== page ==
The Donkey Kong Country trilogy developed by Rare for the Super Nintendo is one of the shining jewels of the pre-2000s era of gaming. From the titular Donkey Kong Country, along with Donkey Kong Country: Diddy’s Kong Quest and (the most forgettable) Donkey Kong Country: Dixie Kong’s Double Trouble, the game achieved what many platformers that Nintendo developed failed to do – create a meaningful game that both encourages skilful play while not being too punishing. Donkey Kong Country is commonly related to the Super Mario series, but the difference is staggering. While Super Mario games are similar to one another and function the same, the Donkey Kong Country series is constantly innovating to create fresh experiences for the player.
Donkey Kong Country: Diddy’s Kong Quest is often considered the magnum opus of the series among fans. The music composed by David Wise is one of these reasons. Wise’s music compliments the settings of the levels and compels the player to continue playing. From the eery and gloomy tune that plays during the Web Woods level, or the happy jig that plays on the pirate ship themed levels, it is clear that the sound design is one of the strong points of the games.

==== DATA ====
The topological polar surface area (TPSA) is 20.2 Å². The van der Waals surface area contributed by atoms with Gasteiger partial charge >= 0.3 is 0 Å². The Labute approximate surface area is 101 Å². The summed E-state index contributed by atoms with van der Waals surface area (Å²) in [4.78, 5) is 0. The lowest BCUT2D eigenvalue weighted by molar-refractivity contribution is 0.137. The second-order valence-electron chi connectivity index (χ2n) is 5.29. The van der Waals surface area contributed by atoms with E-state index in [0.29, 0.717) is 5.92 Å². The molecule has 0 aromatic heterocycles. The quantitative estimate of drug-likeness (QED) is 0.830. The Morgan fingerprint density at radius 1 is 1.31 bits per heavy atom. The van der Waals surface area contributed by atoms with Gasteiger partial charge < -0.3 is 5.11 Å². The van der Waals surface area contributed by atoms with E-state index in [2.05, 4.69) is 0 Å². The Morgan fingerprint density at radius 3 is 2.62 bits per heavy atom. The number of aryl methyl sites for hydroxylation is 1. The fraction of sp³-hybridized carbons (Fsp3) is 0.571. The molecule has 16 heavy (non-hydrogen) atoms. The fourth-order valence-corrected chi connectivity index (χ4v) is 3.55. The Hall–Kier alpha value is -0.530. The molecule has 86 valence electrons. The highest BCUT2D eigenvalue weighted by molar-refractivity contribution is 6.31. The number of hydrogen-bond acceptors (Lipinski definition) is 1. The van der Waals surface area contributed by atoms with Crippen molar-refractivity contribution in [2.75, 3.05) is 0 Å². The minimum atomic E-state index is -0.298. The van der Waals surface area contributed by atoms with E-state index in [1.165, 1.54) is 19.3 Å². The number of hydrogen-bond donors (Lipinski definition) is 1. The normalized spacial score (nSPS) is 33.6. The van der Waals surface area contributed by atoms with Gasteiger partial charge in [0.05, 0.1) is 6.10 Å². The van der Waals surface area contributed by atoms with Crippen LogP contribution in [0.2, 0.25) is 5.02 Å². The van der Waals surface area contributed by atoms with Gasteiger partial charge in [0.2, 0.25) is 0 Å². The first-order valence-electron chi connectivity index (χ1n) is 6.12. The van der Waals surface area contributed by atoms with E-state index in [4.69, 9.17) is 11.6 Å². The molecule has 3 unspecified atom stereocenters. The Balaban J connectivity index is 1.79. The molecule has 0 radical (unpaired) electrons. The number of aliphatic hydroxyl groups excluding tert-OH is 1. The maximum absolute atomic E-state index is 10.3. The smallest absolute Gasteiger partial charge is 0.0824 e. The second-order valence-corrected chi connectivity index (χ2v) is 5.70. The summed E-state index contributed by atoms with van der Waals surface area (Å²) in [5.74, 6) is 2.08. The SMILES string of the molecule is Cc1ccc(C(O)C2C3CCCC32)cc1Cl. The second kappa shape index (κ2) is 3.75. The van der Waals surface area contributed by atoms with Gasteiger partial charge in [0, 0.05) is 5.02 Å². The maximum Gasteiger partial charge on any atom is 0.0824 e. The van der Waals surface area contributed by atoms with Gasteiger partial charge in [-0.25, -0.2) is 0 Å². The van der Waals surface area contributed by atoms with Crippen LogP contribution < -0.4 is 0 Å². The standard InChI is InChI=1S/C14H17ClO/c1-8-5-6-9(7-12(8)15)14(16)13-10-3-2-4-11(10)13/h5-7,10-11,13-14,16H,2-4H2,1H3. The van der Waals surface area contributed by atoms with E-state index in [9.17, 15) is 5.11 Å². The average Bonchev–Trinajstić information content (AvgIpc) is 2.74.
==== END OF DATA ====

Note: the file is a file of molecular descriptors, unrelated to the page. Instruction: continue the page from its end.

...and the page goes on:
And while so much focus is given to the sound design, that does not mean anything else is lacking. The platforming sections of levels are constantly testing the player on game mechanics, and the rising difficulty curve succeeds in keeping the player engaged. Some levels have the player blasting from barrel to barrel in a sort of pseudo-maze while others test your platforming skills under a series of different conditions and gimmicks, such as ghostly ropes that can dissapear as you climb them, or during a thunderstorm where lightning periodically strikes down from the sky. Some levels even have you play with an animal companion that has its own set of skills so that the game never feels repetitive.
The Donkey Kong Country series will remain as one of Nintendo’s most prominent titles despite its release dating back over twenty-five years.